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The National Day of Prayer is a day designated by the United States Congress as a day when people are asked to come together and pray, especially for their country. It was created as a floating holiday in 1952 and fixed on the first Thursday in May by Ronald Reagan.


There have been several national days of prayer in the U.S. before the day was made official in 1952. The Continental Congress issued a day of prayer in 1775 to designate "a time for prayer in forming a new nation." During the Quasi-War with France, President John Adams declared May 9, 1798 as "a day of solemn humiliation, fasting, and prayer," during which citizens of all faiths were asked to pray "that our country may be protected from all the dangers which threaten it".

On March 30, 1863, President Abraham Lincoln issued the following proclamation:

By the President of the United States of America.
A Proclamation.

Whereas, the Senate of the United States, devoutly recognizing the Supreme Authority and just Government of Almighty God, in all the affairs of men and of nations, has, by a resolution, requested the President to designate and set apart a day for National prayer and humiliation.

And whereas it is the duty of nations as well as of men, to own their dependence upon the overruling power of God, to confess their sins and transgressions, in humble sorrow, yet with assured hope that genuine repentance will lead to mercy and pardon; and to recognize the sublime truth, announced in the Holy Scriptures and proven by all history, that those nations only are blessed whose God is the Lord.

And, insomuch as we know that, by His divine law, nations like individuals are subjected to punishments and chastisements in this world, may we not justly fear that the awful calamity of civil war, which now desolates the land, may be but a punishment, inflicted upon us, for our presumptuous sins, to the needful end of our national reformation as a whole People?
We have been the recipients of the choicest bounties of Heaven.
We have been preserved, these many years, in peace and prosperity.
We have grown in numbers, wealth and power, as no other nation has ever grown.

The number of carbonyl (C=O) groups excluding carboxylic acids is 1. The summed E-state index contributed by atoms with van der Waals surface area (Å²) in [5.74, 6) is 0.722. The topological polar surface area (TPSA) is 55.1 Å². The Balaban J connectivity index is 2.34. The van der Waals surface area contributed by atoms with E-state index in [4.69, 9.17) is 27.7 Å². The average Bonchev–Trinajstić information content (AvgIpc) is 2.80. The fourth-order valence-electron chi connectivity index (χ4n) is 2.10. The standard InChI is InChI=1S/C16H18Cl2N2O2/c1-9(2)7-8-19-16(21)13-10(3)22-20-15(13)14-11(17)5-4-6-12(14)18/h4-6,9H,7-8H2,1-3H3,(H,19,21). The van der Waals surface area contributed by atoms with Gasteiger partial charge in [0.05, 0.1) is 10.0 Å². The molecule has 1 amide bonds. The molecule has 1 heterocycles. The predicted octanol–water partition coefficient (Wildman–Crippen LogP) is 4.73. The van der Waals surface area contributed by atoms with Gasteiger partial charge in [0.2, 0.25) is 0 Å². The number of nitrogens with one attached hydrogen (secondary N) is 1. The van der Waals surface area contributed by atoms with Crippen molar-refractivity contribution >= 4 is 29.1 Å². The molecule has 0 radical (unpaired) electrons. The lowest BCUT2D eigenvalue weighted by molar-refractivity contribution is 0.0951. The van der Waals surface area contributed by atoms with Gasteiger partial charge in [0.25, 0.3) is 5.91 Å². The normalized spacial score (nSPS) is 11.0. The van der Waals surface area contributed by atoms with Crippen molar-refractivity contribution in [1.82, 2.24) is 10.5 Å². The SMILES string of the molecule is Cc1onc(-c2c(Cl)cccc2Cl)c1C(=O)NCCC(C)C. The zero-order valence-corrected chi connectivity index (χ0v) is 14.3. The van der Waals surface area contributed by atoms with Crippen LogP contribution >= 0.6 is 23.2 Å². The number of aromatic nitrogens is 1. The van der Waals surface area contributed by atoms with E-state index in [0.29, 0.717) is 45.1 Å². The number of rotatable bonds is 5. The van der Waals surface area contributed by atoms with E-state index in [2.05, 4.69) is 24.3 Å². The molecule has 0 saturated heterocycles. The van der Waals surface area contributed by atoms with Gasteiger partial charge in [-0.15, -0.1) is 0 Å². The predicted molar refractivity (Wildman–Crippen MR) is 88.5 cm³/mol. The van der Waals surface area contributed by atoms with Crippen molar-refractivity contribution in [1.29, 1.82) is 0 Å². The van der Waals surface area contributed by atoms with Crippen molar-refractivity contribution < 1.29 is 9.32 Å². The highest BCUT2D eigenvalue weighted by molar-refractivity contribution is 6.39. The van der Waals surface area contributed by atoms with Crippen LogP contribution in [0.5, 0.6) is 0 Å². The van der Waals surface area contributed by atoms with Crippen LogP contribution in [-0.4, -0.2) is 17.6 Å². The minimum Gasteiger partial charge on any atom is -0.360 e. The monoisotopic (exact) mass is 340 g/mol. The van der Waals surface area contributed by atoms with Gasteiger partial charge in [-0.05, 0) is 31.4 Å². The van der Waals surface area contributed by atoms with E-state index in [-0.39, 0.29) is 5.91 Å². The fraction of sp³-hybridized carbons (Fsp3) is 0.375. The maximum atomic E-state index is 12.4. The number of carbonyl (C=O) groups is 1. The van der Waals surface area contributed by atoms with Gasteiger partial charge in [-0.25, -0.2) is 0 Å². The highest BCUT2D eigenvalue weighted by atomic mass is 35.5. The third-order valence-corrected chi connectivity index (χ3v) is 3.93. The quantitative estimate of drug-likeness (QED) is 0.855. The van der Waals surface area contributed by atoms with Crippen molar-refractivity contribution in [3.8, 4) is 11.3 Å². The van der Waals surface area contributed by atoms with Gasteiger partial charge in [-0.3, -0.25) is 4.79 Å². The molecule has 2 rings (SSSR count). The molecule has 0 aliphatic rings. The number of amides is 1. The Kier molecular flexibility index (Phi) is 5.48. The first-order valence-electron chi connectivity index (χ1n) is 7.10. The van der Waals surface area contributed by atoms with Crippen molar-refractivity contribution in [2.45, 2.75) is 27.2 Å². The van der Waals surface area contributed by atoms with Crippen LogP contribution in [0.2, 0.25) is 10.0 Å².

But we have forgotten God.
We have forgotten the gracious hand which preserved us in peace, and multiplied and enriched and strengthened us; and we have vainly imagined, in the deceitfulness of our hearts, that all these blessings were produced by some superior wisdom and virtue of our own.
Intoxicated with unbroken success, we have become too self-sufficient to feel the necessity of redeeming and preserving grace, too proud to pray to the God that made us!

It behooves us then, to humble ourselves before the offended Power, to confess our national sins, and to pray for clemency and forgiveness.

Now, therefore, in compliance with the request, and fully concurring in the views of the Senate, I do, by this my proclamation, designate and set apart Thursday, the 30th. day of April, 1863, as a day of national humiliation, fasting and prayer.
And I do hereby request all the People to abstain, on that day, from their ordinary secular pursuits, and to unite, at their several places of public worship and their respective homes, in keeping the day holy to the Lord, and devoted to the humble discharge of the religious duties proper to that solemn occasion.

All this being done, in sincerity and truth, let us then rest humbly in the hope authorized by the Divine teachings, that the united cry of the Nation will be heard on high, and answered with blessings, no less than the pardon of our national sins, and the restoration of our now divided and suffering Country, to its former happy condition of unity and peace.

In witness whereof, I have hereunto set my hand and caused the seal of the United States to be affixed.

Done at the City of Washington, this thirtieth day of March, in the year of our Lord one thousand eight hundred and sixty-three, and of the Independence of the United States the eighty seventh.

By the President: Abraham Lincoln
William H.
Seward, Secretary of State

More recently, the idea of an annual National Day of Prayer was introduced by the Rev. Billy Graham, who suggested it in the midst of a several-weeks crusade in the nation’s capitol. Members of the House and Senate introduced a joint resolution for an annual National Day of Prayer, "on which the people of the United States may turn to God in prayer and meditation at churches, in groups, and as individuals."

Senator Robertson called the resolution a measure against "the corrosive forces of communism which seek simultaneously to destroy our democratic way of life and the faith in an Almighty God on which it is based."

A Senate report mistakenly claims as part of the rationale for the law that prayers were conducted at the Constitutional Convention, which adopted the U.S. Constitution: “When the delegates to the Constitutional Convention encountered difficulties in the writing and formation of a Constitution for this Nation, prayer was suggested and became an established practice at succeeding sessions,” according to the report by the Committee on the Judiciary.